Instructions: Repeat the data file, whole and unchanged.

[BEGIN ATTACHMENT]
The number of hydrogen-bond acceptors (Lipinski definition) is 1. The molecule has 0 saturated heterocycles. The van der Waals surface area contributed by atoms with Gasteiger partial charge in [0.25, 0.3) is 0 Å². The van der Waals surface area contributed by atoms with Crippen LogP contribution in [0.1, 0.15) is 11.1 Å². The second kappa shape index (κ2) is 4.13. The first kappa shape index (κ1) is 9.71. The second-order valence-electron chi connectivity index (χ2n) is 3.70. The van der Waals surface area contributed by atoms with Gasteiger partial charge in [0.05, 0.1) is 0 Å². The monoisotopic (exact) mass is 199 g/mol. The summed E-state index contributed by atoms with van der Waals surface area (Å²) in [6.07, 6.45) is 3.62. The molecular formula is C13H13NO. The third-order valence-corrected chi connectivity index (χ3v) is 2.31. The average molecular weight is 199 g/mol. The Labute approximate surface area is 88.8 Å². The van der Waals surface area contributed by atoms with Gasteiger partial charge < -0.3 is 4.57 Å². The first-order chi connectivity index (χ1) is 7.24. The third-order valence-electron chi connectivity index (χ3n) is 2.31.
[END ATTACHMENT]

The number of hydrogen-bond acceptors (Lipinski definition) is 1. The molecule has 0 saturated heterocycles. The van der Waals surface area contributed by atoms with Gasteiger partial charge in [0.25, 0.3) is 0 Å². The van der Waals surface area contributed by atoms with Crippen LogP contribution in [0.1, 0.15) is 11.1 Å². The second kappa shape index (κ2) is 4.13. The first kappa shape index (κ1) is 9.71. The second-order valence-electron chi connectivity index (χ2n) is 3.70. The van der Waals surface area contributed by atoms with Gasteiger partial charge in [0.05, 0.1) is 0 Å². The monoisotopic (exact) mass is 199 g/mol. The summed E-state index contributed by atoms with van der Waals surface area (Å²) in [6.07, 6.45) is 3.62. The molecular formula is C13H13NO. The third-order valence-corrected chi connectivity index (χ3v) is 2.31. The average molecular weight is 199 g/mol. The Labute approximate surface area is 88.8 Å². The van der Waals surface area contributed by atoms with Gasteiger partial charge < -0.3 is 4.57 Å². The first-order chi connectivity index (χ1) is 7.24. The third-order valence-electron chi connectivity index (χ3n) is 2.31.